Andrew J. Bell, Jr. was born in Providence in September 1907, the son of Andrew J. and Beatrice J. Bell. After graduating from Classical High School, Bell studied Business Administration at Bryant College and graduated from the New England Institute of Mortuary Science in Boston.
In 1932, during the depths of the Great Depression, the twenty-five year old Bell established the Bell Funeral Home in a storefront on Westminster Street to serve the needs of the growing black community in the greater Providence area. Five years later, he moved the business to former Israel Mason Mansion at 571 Broad Street and remained there until his retirement from the funeral business in 1972.
Andrew Bell's entrepreneurial talent as a local black business leader was more than matched by his incessant passion to secure equal rights for all members of his community. Towards this end, Bell and several colleagues established the Urban League of Rhode Island in 1939.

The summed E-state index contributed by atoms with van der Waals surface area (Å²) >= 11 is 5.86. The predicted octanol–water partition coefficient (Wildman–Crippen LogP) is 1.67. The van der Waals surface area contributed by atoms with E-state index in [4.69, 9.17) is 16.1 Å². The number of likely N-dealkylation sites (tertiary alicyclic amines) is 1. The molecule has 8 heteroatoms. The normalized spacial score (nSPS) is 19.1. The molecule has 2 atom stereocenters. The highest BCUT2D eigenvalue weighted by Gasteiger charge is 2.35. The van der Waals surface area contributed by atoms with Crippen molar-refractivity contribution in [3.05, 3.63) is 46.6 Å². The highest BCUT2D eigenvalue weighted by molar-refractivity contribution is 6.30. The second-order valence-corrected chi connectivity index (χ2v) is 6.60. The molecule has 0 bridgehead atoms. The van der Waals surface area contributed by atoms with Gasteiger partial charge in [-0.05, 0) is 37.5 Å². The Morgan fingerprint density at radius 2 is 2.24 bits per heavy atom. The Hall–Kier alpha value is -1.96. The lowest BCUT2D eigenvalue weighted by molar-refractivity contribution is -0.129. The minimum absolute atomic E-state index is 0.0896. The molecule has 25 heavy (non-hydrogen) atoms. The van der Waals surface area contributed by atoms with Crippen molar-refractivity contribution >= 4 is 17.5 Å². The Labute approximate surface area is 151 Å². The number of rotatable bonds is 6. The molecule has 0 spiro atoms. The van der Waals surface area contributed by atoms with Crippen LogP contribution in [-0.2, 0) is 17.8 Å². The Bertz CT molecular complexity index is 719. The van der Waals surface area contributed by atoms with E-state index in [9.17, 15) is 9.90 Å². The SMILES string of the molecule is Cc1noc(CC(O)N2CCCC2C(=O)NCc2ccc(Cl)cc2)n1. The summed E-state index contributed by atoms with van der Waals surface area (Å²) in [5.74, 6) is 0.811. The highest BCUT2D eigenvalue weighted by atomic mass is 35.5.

During World War II, the Urban League engaged black civil rights attorney Thurgood Marshall to fight unfair labor practices targeting blacks who worked in the Kaiser Shipyard at Field's Point, and it carried out a threatened boycott of Narragansett Brewery products to end discrimination there.
In the late 1950s the league gained national prominence in its fight to end segregation at the Roger Williams Housing Project. Bell worked equally hard to secure admission for whites at another public housing development Codding Court—a project designated by the Providence Housing Authority as a “Negro only” development.
In 1968 Bell helped to establish the Opportunities Industrialization Center (OIC) to help train minorities, particularly in the construction trades, and helped to develop University Heights as an innovative, mixed-income, integrated community. He also assumed the presidency of the Urban League and headed the Rhode Island Urban Project, a program carried out with many of Rhode Island's major corporations to promote fair employment practices and opportunities for minorities.
During his lifetime Bell received numerous awards, wrote a book about his experiences in Providence, and earned two honorary doctorates. He died on June 4, 2000 at the age of ninety-two.
Through his perseverance in the face of adversity, his strong sense of community, and his lifelong commitment to equal rights for all, Andrew Bell, Jr. simply represents the best that Rhode Island has to offer and richly deserves his place among our Hall of Fame recipients.
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